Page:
Economy suffered from worst post-war recession in 2009
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According to provisional figures released today, Europe's largest economy shrank by five percent in 2009, its worst result since the end of World War II. Its key export sector plunged by more than 14 percent.
AFP - Germany suffered its worst recession since World War II last year when Europe's largest economy contracted by five percent, provisional official figures released on Wednesday showed.
The economy "shrank in 2009 for the first time in six years," as its key export sector declined by 14.7 percent and business investment plunged by 20 percent, the Destatis national data service said in a statement.
Economic activity had expanded in 2008 by 1.3 percent, and the central bank has estimated it should grow again by 1.6 percent this year.
"The economic slump occured essentially during the winter period of late 2008 and early 2009," Destatis president Roderich Egeler told a press conference. Business activity then "stabilised at a low level."
The government also posted a public deficit of 77.2 billion euros (112 billion dollars) last year, around 3.2 percent of output, after managing to balance its accounts in 2008, the data showed.
"The deterioration of public finances has been much more limited than in most other eurozone countries," ING senior economist Carsten Brzeski noted.
The European Union's Stability and Growth Pact holds EU members to public deficits of no more than 3.0 percent of gross domestic product (GDP), and it was the first time in four years that Berlin exceeded the limit, Destatis said.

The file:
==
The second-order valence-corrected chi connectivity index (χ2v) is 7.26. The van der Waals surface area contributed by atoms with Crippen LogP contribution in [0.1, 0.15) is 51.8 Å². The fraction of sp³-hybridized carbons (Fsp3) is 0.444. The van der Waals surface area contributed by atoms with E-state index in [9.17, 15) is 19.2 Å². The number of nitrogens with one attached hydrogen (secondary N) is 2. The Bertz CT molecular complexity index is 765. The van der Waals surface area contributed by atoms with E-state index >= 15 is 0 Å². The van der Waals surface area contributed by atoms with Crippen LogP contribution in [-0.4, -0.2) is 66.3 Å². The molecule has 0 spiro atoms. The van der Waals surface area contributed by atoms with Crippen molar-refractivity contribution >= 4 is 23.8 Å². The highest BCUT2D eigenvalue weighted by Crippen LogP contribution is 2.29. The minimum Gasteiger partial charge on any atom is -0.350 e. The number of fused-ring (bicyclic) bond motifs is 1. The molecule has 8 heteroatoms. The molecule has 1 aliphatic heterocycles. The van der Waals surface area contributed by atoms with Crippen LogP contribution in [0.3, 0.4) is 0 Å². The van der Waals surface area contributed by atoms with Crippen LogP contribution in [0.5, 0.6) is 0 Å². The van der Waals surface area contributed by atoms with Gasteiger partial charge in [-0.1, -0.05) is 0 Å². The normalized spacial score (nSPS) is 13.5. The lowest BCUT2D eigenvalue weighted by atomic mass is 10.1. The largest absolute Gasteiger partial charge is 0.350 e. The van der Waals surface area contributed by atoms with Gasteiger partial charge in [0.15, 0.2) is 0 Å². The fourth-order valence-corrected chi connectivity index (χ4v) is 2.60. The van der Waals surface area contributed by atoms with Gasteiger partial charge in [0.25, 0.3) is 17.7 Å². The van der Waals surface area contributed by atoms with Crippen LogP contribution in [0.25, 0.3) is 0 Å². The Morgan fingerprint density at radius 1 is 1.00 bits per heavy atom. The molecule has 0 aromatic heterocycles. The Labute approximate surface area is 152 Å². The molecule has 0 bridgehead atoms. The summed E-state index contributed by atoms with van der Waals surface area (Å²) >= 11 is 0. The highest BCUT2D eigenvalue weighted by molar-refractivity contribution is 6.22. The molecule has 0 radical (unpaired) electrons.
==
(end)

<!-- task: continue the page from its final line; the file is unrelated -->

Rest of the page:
It is to release final growth figures on February 12.
This year, the finance ministry has estimated the deficit will exceed 5.0 percent of GDP, as the government seeks to boost the economy with strong stimulus measures that include tax cuts.
Government spending jumped by 2.7 percent in 2009, Destatis said, while household consumption gained a slight 0.4 percent.
German authorities have approved a stimulus package worth up to 21 billion euros in 2010, including 18 billion euros in tax relief for private households that should underpin consumer spending.
The country's export-oriented economy took a hit from the global economic slowdown but is also set to benefit from fresh emerging market demand for capital goods such as machine tools and chemicals used to produce finished products.
Brzeski commented on 2009's five-percent contraction by saying: "This was hopefully the last reminder of the severity of the recession."
The economy ministry was upbeat regarding the data, saying the worst had passed.
"It is particularly welcome that the labour market has remained surprisingly resistent," Economy Minister Rainer Bruederle said in a statement.
Unemployment has been limited by Germany's short-time work scheme under which the state subsidises shorter hours for workers to avoid widespread layoffs.
The number of jobless is nonetheless expected to reach more than 3.8 million people this year, after averaging 3.42 million, or 8.2 percent of the workforce, in 2009.
Brzeski warned the economy had to be rebalanced from a dependency on exports "towards more domestic driven growth," and concluded: "Not everything is hunky-dory."
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